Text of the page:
Starting a new job can fill you with an equal mixture of excitement and worry, and while it is natural to have some butterflies in your stomach, these tips will help you hit the ground running and have a great first week in the office:
Observe Before You Try to “Adapt”
Every office is different, and one of the best ways to adjust to your new workplace is to spend your first week observing and easing into its pace and culture. Instead of trying to instantly jump into the flow, give yourself a few days to learn how things work. Learn how people communicate, where, and when, they interact, and everyone’s typical pace. This will take the stress off you to feel like you immediately need to fit in, and it will help you make a great first impression with your coworkers.
Learn the 411 on the Coffee
What’s the deal with the coffee at your new office? It may not seem like the most pressing question on your first day, but if you drink coffee throughout the day, it is something you need to know about ASAP. In a more general way, it is important to know what items in the breakroom, and in any other common area, are “community,” and what you need to ask about. This includes coffee cups and the all-important creamer. Quick tip: have someone show you how to use the coffee machine so you can make a new batch; your co-workers will both notice and appreciate this!
Bring Your Lunch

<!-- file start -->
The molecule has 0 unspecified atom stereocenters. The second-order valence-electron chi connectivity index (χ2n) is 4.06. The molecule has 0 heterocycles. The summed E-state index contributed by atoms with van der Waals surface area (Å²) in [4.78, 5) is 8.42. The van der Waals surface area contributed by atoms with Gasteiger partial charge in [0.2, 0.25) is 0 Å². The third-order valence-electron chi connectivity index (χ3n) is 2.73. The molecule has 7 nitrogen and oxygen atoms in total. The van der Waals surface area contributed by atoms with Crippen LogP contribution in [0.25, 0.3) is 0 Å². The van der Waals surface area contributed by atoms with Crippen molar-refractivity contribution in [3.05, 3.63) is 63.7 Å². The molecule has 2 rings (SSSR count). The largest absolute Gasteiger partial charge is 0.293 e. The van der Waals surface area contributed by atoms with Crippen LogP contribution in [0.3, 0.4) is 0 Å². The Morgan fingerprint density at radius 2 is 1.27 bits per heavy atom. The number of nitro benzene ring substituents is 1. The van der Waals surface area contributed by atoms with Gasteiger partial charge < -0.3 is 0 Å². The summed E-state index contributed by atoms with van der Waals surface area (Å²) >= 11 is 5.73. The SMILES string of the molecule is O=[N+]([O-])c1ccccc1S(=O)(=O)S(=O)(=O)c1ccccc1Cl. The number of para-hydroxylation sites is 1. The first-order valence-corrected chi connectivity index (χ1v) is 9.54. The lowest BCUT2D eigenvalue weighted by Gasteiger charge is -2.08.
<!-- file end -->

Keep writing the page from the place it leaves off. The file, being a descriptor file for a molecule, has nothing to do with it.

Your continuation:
While it may be tempting to check out the food options in the vicinity of your new place of employment, try and stay put the first week by packing your own lunch. You may be taken out on the first day by your manager or your coworkers, but if left to your own devices stick around and get acquainted with those around you. You may learn that nobody really sticks around for lunch, but at least you’ll know early on.
Leave the Earbuds at Home
You may do your best work while listening to music on your earbuds, and while many employers are fine with this, it is best to leave them at home the first week. Even if you are given the okay to use them, it is best not to the first week, both because music may distract you during training, and because it could give people the wrong idea about your focus. In addition, having your headphones on may stop your coworkers from feeling like they can come over and interact with you.